Working people at center of
fight for Ukraine sovereignty
Militant’s on-the-scene report from Kiev
|Militant photos: Above, John Studer; Inset, Dag Tirsén
Above, Trade union headquarters at Maidan burned out by police during February actions. Unions opened it for organization of self-defense forces, hospital services and food distribution. Circles of red paint on building each symbolize someone killed in fight to oust government of President Viktor Yanukovych. At right is tent for protesters from Donetsk region. Inset, Inside Donetsk tent. From left, Demitri Antoliavych, miner Sasha Antoliavych and Oksana Demynovych, part of Militant reporting team.
BY JOHN STUDER
KIEV, Ukraine — “We are among the workers who have come to Maidan recently,” said Sasha Antoliavych, a former miner from the Donetsk region bordering Russia in eastern Ukraine March 17, the day after Moscow stepped up its moves to annex the Crimea following a sham referendum. “We plan to stay here to help organize to defend our country from Russia.”
Antoliavych is one of thousands from across Ukraine who remain encamped in the Maidan — Independence Square — after overthrowing the pro-Moscow government of President Victor Yanukovych.
“While we watch Russia,” Antoliavych said, “we also watch the politicians of the new government. Most of them are not much different from those who fled.”
A team of Militant correspondents talked with dozens of workers and others at various tents set up in the Maidan, many of which are organized by region.
Alexei, who is staying in the tent of protesters from Sevastopol, Crimea, said that some opponents of the Russian occupation there have fled the region.
Alexei, who didn’t give his last name for fear of reprisals against others in Crimea, showed a copy of an affidavit from a Crimean resident named Igor who said he was interrogated, threatened and forced to leave his home by self-described members of the “Russian Bloc” because of his support for the Maidan protests.
“The fight against Yanukovych united people from different regions — it was a real national battle for our country,” said Mykola Bondar, who has been at the Maidan since November, when they began organizing self-defense units to protect the few hundred mostly students who were protesting moves by the Yanukovych government to keep Ukraine under Russian domination.
Over the next three months demonstrations grew and spread as more than 1 million workers, farmers and others joined mobilizations in Kiev and across the country.
The protests reached a climax Feb. 18-20, when Yanukovych ordered the Berkut riot police to drive protesters out of the Madian, killing more than 100. The attack failed, the riot police melted away and Yanukovych fled to Russia Feb. 22. A veteran of the Soviet military campaign during the 1979-89 war in Afghanistan, Bondar helped train the self-defense units. “We had problems with provocations from some groups,” said Bondar. “Svoboda, for example, tore down the Lenin statue in the square to get publicity for their party.”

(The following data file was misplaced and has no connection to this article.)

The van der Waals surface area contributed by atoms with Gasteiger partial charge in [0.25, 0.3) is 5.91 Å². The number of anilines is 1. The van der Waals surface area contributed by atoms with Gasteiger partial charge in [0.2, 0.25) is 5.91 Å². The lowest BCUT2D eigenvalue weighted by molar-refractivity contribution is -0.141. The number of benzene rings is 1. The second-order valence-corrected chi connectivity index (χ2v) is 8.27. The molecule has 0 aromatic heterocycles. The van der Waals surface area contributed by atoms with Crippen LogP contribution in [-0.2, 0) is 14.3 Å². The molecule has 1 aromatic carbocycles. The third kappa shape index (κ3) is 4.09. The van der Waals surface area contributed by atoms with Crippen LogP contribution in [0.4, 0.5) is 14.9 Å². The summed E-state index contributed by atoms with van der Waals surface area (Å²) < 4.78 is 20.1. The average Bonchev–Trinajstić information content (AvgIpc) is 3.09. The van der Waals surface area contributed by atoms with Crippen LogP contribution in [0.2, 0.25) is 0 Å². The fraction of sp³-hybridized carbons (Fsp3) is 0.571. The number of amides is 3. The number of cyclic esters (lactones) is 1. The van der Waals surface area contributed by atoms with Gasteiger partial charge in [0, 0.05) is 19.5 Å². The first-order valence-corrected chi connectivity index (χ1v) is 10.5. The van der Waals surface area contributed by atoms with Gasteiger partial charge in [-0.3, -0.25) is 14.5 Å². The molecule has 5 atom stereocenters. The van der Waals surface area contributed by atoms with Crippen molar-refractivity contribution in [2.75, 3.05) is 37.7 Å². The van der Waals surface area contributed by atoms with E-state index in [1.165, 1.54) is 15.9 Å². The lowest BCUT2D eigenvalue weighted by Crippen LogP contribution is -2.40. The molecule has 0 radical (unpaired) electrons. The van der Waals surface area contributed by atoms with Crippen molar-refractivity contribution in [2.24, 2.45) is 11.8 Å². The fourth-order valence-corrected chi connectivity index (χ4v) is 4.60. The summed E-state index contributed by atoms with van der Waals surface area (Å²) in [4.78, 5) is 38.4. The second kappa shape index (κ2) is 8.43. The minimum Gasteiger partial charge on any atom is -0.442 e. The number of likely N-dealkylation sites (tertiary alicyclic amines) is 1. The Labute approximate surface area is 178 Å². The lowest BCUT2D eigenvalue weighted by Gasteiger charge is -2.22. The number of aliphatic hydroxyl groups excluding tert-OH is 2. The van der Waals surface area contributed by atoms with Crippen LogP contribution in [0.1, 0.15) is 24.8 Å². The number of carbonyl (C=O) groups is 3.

Svoboda, a rightist party with a military wing and a reputation for strong-arm tactics, attempted other provocations, Bondar said, including driving cars at police lines. Smashing statues of Lenin has given a handle to Moscow’s media campaign to smear demonstrators as “fascists” and created obstacles to uniting workers from west to east against Russian domination.
“The Trade Unions House was the military headquarters, the location of our food stocks and the hospital on the square,” Bondar said. “We would put the word out about what supplies we needed and people from everywhere brought them.” The Berkut set fire to the building in the midst of the February battles.
Union members join Maidan protests
Vasyl Andreyev, chair of the Ukraine Building Workers’ Union, said in a Feb. 25 interview published on the Building and Wood Worker’s International website that although his union did not officially back the movement to oust Yanukovych, “many members decided to go to the barricades.”
“The new politicians keep trying to get us to shut down the Maidan,” Bondar said.
“We have to keep this going,” added Konstantyn Samoylenko. “There are very few politicians who are not touched by the oligarchs, the millionaires. Those who own the banks think the economic crisis in Ukraine has to be covered by the workers and the poor people.”
Ukraine has been hard hit by the worldwide capitalist economic crisis. Acting President Oleksandr Tyrchynov says that the country is “heading into the abyss,” with more than $13 billion in loan payments, mostly to European banks, due this year.
Antoliavych said Black Lung disease is prevalent among miners in the Donetz region, whose working and living conditions have gotten worse in recent decades. While the independent miners’ union was part of the fight for Ukrainian independence in the 1980s and ’90s, before the fall of the Soviet Union, he said, union officials today do little to protect miners.
The only source of news in the eastern mining areas is Russian television, which is full of lies about Maidan, Antoliavych said. Coal bosses tried to prevent miners from joining the Kiev protests by offering overtime bonuses to stay and work.
“I hope that these events and the Maidan will help change the consciousness of the workers, get them more involved,” said Anya Tchaikovska, who used to work in a bus and construction equipment depot and has been volunteering for the last four months to help coordinate food supplies. “If workers’ demands are not met, there will have to be another Maidan,” she said.
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